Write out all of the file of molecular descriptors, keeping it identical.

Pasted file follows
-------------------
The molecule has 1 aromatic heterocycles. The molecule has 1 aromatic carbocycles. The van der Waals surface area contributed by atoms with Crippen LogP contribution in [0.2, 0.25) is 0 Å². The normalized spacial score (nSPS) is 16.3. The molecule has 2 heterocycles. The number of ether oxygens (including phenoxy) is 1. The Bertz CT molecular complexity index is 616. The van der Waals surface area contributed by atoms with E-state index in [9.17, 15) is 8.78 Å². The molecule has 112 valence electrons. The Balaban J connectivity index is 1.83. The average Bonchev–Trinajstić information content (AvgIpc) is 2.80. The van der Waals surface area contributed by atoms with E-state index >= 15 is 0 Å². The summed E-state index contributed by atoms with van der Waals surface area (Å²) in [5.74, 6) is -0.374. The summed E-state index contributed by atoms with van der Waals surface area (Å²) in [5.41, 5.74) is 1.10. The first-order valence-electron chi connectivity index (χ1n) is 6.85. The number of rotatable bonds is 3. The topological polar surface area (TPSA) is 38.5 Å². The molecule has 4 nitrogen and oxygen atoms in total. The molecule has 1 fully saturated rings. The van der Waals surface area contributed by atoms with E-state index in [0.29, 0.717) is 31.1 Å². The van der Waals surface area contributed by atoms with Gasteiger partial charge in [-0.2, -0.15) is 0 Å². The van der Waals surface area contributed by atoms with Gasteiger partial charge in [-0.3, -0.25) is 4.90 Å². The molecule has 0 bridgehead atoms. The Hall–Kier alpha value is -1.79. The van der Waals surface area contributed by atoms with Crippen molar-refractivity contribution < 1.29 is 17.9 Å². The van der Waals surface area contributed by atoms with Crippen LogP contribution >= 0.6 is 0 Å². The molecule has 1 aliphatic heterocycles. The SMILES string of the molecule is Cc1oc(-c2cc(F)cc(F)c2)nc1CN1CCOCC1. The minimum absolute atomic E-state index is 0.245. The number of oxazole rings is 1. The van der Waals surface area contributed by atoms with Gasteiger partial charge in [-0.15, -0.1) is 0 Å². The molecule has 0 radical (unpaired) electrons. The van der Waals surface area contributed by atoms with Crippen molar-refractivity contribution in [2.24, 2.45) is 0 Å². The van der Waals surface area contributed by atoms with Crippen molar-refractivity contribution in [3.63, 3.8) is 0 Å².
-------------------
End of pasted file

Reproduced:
The molecule has 1 aromatic heterocycles. The molecule has 1 aromatic carbocycles. The van der Waals surface area contributed by atoms with Crippen LogP contribution in [0.2, 0.25) is 0 Å². The normalized spacial score (nSPS) is 16.3. The molecule has 2 heterocycles. The number of ether oxygens (including phenoxy) is 1. The Bertz CT molecular complexity index is 616. The van der Waals surface area contributed by atoms with E-state index in [9.17, 15) is 8.78 Å². The molecule has 112 valence electrons. The Balaban J connectivity index is 1.83. The average Bonchev–Trinajstić information content (AvgIpc) is 2.80. The van der Waals surface area contributed by atoms with E-state index >= 15 is 0 Å². The summed E-state index contributed by atoms with van der Waals surface area (Å²) in [5.74, 6) is -0.374. The summed E-state index contributed by atoms with van der Waals surface area (Å²) in [5.41, 5.74) is 1.10. The first-order valence-electron chi connectivity index (χ1n) is 6.85. The number of rotatable bonds is 3. The topological polar surface area (TPSA) is 38.5 Å². The molecule has 4 nitrogen and oxygen atoms in total. The molecule has 1 fully saturated rings. The van der Waals surface area contributed by atoms with E-state index in [0.29, 0.717) is 31.1 Å². The van der Waals surface area contributed by atoms with Gasteiger partial charge in [-0.2, -0.15) is 0 Å². The van der Waals surface area contributed by atoms with Gasteiger partial charge in [-0.3, -0.25) is 4.90 Å². The molecule has 0 bridgehead atoms. The Hall–Kier alpha value is -1.79. The van der Waals surface area contributed by atoms with Crippen molar-refractivity contribution < 1.29 is 17.9 Å². The van der Waals surface area contributed by atoms with Crippen LogP contribution >= 0.6 is 0 Å². The molecule has 1 aliphatic heterocycles. The SMILES string of the molecule is Cc1oc(-c2cc(F)cc(F)c2)nc1CN1CCOCC1. The minimum absolute atomic E-state index is 0.245. The number of oxazole rings is 1. The van der Waals surface area contributed by atoms with Gasteiger partial charge in [-0.15, -0.1) is 0 Å². The molecule has 0 radical (unpaired) electrons. The van der Waals surface area contributed by atoms with Crippen molar-refractivity contribution in [2.24, 2.45) is 0 Å². The van der Waals surface area contributed by atoms with Crippen molar-refractivity contribution in [3.63, 3.8) is 0 Å².